Where to eat crêpes and galettes in Brittany | Ann Mah

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Where to eat in Brittany

By Ann | October 3, 2013

bretagne 2

beach

Brittany is a region of fresh breezes, rocky coastline and green pastures, a contrast of lush farmland and wild sea. It’s also extremely vast, too big to visit in its entirety over a weekend, or even during a two-week vacation. But if, like me, your focus is on food — specifically, Brittany’s signature butter-crisped crêpes  – then you should head west, to Finistère, a département famous for its fine, lacy pancakes.

In Brittany, a savory crêpe is actually called a “galette,” and it’s made of blé noir –buckwheat flour — which has a pleasantly rough, nutty, graininess. Fillings vary wildly, from ham, cheese, and egg (the famous “complète”), to andouille (another tripe sausage), to tender leeks cooked in cream. Traditionally, however, Bretons eat their galettes plain, brushed with salted butter, accompanied by a bowl of lait ribot, or buttermilk — and that’s my favorite way to eat them, too. The word “crêpe” refers to dessert — a sweet, thin pancake made of white flour, drizzled with chocolate sauce, or honey, or salted butter caramel, or — well, the possibilities are endless.

place au beurre 3

place au beurre 2

crêpe making 1 crêpe making 2

Where to eat crêpes and galettes in Brittany?

There are crêperies scattered throughout Brittany and it’s hard to find a bad one. My suggestions focus in and around Quimper, the capital of Finistère.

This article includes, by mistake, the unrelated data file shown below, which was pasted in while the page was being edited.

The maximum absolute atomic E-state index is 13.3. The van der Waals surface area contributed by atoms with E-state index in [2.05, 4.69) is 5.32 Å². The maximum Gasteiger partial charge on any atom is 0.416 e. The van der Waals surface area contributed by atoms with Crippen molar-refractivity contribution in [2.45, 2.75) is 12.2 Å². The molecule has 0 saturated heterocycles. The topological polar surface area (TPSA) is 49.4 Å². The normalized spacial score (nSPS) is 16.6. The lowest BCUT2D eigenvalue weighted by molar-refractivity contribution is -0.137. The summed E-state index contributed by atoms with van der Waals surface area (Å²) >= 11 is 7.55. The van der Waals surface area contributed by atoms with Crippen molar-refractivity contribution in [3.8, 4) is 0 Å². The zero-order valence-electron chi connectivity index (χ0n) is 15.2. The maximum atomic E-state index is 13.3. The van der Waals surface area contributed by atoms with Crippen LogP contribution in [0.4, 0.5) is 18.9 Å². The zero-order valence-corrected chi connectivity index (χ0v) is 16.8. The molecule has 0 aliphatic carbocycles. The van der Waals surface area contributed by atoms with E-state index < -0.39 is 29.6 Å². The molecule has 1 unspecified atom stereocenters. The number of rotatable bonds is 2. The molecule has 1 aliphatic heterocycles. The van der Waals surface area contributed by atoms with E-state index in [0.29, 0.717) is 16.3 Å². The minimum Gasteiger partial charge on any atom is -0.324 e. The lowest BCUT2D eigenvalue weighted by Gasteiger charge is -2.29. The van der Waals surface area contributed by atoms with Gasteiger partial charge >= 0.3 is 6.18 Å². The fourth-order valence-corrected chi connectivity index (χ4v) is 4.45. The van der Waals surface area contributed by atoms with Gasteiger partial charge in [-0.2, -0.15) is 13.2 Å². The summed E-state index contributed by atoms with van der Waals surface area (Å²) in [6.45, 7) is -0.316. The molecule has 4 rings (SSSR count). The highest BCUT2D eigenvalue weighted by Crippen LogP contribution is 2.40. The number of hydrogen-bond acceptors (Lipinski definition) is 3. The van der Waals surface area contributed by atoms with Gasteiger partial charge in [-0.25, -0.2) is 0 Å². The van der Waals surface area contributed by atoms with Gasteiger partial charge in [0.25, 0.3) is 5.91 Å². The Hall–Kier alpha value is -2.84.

Au Vieux Quimper (20 rue Verdelet, Quimper, tel: 20 98 95 31 35) is located just off Quimper’s renowned Place au Beurre (butter square) once the town’s dairy-fat marketplace, now transformed into Crêpe Central. The dining room has lace-covered windows, tables and chairs in honey-colored wood, and ceramic bowls filled with hard cider, while the menu features delicate buckwheat galettes stuffed with gut-busting combinations like bacon, cheese, and mushrooms cooked in cream.

Chez Mimi (Rond Point du Moulin du Pont, Route de Bénodet, Pleuven, tel: 02 98 54 62 02) is in a small village near Quimper, a cheerful spot with a thatched roof and casual dining room where locals gather to tuck into a weeknight “galette complète” (ham, egg, and cheese), and schoolchildren clap their hands and exclaim over a “bonne beurre sucre” — a simple dessert crêpe brushed with salted butter and sprinkled with sugar. Try the housemade gros lait, a thick, tangy, yogurt.

Crêperie l’Epi d’Or (19 route de Quimper, Pleuven, tel: 02 98 54 88 32) dishes up buckwheat galettes, paper thin with edges like fine lace. The menu offers an array of fillings, but I loved my plain galette, at once crispy and chewy, savored with a bowl of buttermilk.

Ferme de Kerheü (Kerheu, Briec, tel: 02 98 57 92 67) is not a crêperie, but a local organic farm that produces beurre de baratte, butter made from soured cream and seasoned with coarse, gray sel de Guérande. This soft, salty, tangy butter has a flavor reminiscent of toasted hazelnuts and is the secret to a truly delicious crêpe. If you’re lucky enough to find the farm (I got horribly lost), stop in and buy a few sticks to bring home.

lighthouse

Where to sleep and shop in Brittany?